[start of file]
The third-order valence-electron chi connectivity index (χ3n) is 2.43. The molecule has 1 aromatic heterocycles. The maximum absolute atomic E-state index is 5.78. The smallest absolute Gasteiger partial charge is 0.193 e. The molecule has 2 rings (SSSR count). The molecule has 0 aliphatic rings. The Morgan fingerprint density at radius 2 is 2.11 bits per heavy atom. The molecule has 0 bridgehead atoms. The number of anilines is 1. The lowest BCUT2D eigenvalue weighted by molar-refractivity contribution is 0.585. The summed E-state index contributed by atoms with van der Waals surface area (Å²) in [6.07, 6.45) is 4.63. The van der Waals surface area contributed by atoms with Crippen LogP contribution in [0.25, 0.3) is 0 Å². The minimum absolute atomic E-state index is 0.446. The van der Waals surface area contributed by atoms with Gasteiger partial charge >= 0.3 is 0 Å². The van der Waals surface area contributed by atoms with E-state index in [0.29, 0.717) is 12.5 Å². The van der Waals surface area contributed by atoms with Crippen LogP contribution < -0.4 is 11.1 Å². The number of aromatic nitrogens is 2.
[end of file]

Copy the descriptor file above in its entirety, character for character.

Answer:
The third-order valence-electron chi connectivity index (χ3n) is 2.43. The molecule has 1 aromatic heterocycles. The maximum absolute atomic E-state index is 5.78. The smallest absolute Gasteiger partial charge is 0.193 e. The molecule has 2 rings (SSSR count). The molecule has 0 aliphatic rings. The Morgan fingerprint density at radius 2 is 2.11 bits per heavy atom. The molecule has 0 bridgehead atoms. The number of anilines is 1. The lowest BCUT2D eigenvalue weighted by molar-refractivity contribution is 0.585. The summed E-state index contributed by atoms with van der Waals surface area (Å²) in [6.07, 6.45) is 4.63. The van der Waals surface area contributed by atoms with Crippen LogP contribution in [0.25, 0.3) is 0 Å². The minimum absolute atomic E-state index is 0.446. The van der Waals surface area contributed by atoms with Gasteiger partial charge >= 0.3 is 0 Å². The van der Waals surface area contributed by atoms with E-state index in [0.29, 0.717) is 12.5 Å². The van der Waals surface area contributed by atoms with Crippen LogP contribution < -0.4 is 11.1 Å². The number of aromatic nitrogens is 2.